Barry Rosenstein, who generally likes to position himself as
a friendly activist, has told Canadian fertilizer company
Agrium that he plans to launch a proxy fight. The founder of
hedge fund Jana Partners has proposed five director candidates
— including himself — for the board of
directors of the company.
How likely is he to succeed taking his activist show to
Canada? The odds may well be in his favor. Experts say he
— and other shareholder activists looking to do battle
with corporate management teams — has a better chance
taking on a company north of the border than in the United
States, thanks to several differences in Canadian rules and
regulations that make it easier to take on companies there than
in the U.S.
"The consensus is that it is easier for activists to succeed
against Canadian companies," says Patricia Olasker, a senior
partner at the Toronto law firm Davies Ward Phillips &
Vineberg, who represented Pershing Square Capital Management in
connection with its successful proxy fight against Canadian
A couple of recent examples bear this out, at least
anecdotally. Back in May all seven of Pershing
Square’s nominees were elected to Canadian
Pacific’s board several days after the chief
executive resigned and five other directors, including the
chairman, said they would not seek re-election.
And although the U.S. hedge fund Mason Capital Management
has suffered some setbacks in its battle with Canadian wireless
telecommunications company Telus, it did win a victory last
month in the British Columbia Court of Appeals. The court
overturned a provincial Supreme Court ruling that prevented
Mason from calling its own shareholder meeting.
Olasker believes the regulatory environment tips the playing
field toward these activists. For example, investors in Canada
can also act in a stealthier way than they can in the U.S. For
one thing, they are not required to announce an ownership stake
until they acquire at least 10 percent of the shares, compared
with 5 percent in the U.S. And although they are required to
make this announcement immediately or within one day, depending
upon the situation (compared with 10 days in the U.S.), there
is an exception.
If the shareholder is eligible to use what is called the
Alternative Monthly Reporting System, it can file the report
within 10 days of the end of the month in which the 10 percent
threshold is crossed, Olasker explains. You just need to be
what is called an eligible institutional investor. And who can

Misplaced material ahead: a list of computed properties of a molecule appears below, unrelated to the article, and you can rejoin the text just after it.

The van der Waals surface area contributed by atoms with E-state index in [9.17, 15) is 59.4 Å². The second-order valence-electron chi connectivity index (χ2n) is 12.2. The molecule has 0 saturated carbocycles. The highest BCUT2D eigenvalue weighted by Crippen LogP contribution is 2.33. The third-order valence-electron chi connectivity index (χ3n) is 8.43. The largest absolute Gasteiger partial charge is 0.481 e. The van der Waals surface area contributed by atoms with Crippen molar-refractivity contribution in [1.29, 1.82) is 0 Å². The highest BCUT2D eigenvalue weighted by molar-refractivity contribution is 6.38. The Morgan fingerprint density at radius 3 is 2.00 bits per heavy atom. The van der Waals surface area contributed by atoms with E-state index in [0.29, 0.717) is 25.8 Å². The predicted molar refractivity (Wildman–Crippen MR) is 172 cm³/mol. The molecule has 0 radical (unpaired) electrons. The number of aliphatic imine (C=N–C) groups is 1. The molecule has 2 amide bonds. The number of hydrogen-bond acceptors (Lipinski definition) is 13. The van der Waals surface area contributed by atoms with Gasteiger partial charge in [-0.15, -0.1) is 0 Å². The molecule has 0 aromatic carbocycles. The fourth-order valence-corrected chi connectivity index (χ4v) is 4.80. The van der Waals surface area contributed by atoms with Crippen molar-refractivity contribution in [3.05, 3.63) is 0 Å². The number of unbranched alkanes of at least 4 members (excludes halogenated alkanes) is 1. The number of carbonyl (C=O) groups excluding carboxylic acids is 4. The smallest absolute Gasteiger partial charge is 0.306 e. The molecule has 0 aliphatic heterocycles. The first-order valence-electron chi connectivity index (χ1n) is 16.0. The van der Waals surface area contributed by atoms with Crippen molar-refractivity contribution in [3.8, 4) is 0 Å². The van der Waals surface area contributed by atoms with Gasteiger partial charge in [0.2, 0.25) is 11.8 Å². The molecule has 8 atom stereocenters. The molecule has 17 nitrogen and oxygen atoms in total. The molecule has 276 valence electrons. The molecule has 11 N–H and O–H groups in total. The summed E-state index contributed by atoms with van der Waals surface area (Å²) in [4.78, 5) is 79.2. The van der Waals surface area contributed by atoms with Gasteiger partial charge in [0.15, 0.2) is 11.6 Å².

qualify for this status? Mutual funds, pension funds and, yes,
hedge funds that are managed by a registered investment
Another stealthy rule allows investors to nominate directors
without providing advance notice under certain circumstances.
Unlike in the U.S., where dissidents must send out their own
separate proxy, which could become expensive, dissidents in
Canada can avoid sending a proxy circular to shareholders if
they solicit no more than 15 investors.
"In some instances in the past, dissidents have quietly
conducted limited solicitations of proxies from a smaller
number of large shareholders and ambushed management at an
annual meeting by nominating their own alternative slate of
directors from the floor without any prior warning," says
And another provision makes it easier for a shareholder to
swoop in at the last minute and influence an annual meeting. It
seems in several provinces of Canada, anyone who purchases
shares after the record date can vote at the meeting under
Also, shareholders with just 5 percent of the voting shares
can call a special shareholder meeting. This is what Mason was
finally able to do. "This is a very effective tool," says
Olasker, adding that it is used often.
Canada also has a version of proxy access. Under its rules,
any shareholder holding at least 1 percent of the outstanding
voting shares — and has held them for at least six
months prior to the shareholder submitting the proposal
— or whose fair market value is at least $2,000 can
propose their own director nominees.
And unlike in the U.S., it is rare to see a classified board
in Canada, whereby directors serve multi-year terms and only a
handful can be elected in any given year, making it difficult
to take control of a board in a single year. This is because in
Canada, shareholders can by simple majority vote to remove one
or more directors from office and elect their replacements.
Olasker also thinks short slate proposals — which
historically have not been popular — may become more
prevalent in light of Pershing Square’s success at
Canadian Pacific. This involved putting up candidates for
several board positions rather than trying to replace the
Rosenstein did not respond to requests for comment on the
Agrium matter. But clearly his move on the company is part of a
larger trend toward activism in general. According to Kingsdale
Shareholder Services, over the past 10 years, the number of
proxy contests has risen from five in 2003 to 21 in 2011, with
two extreme spikes in the number of contests in 2008 and 2009.
So far this year there have been 32.
What’s more, the success rate for dissidents
has increased, Olasker points out. She says the biggest reason
is that the wider shareholder community is becoming more
receptive to the efforts of shareholder activists, in part
because of an evolution away from the so-called corporate
raider tactics, made popular in the 1980s and revived in the
last decade, in favor of gentler tactics.
In any case, Olasker is bracing for more U.S. activism in
Canada. "We are all getting more inquiries from U.S. hedge
funds interested in Canadian situations," she says.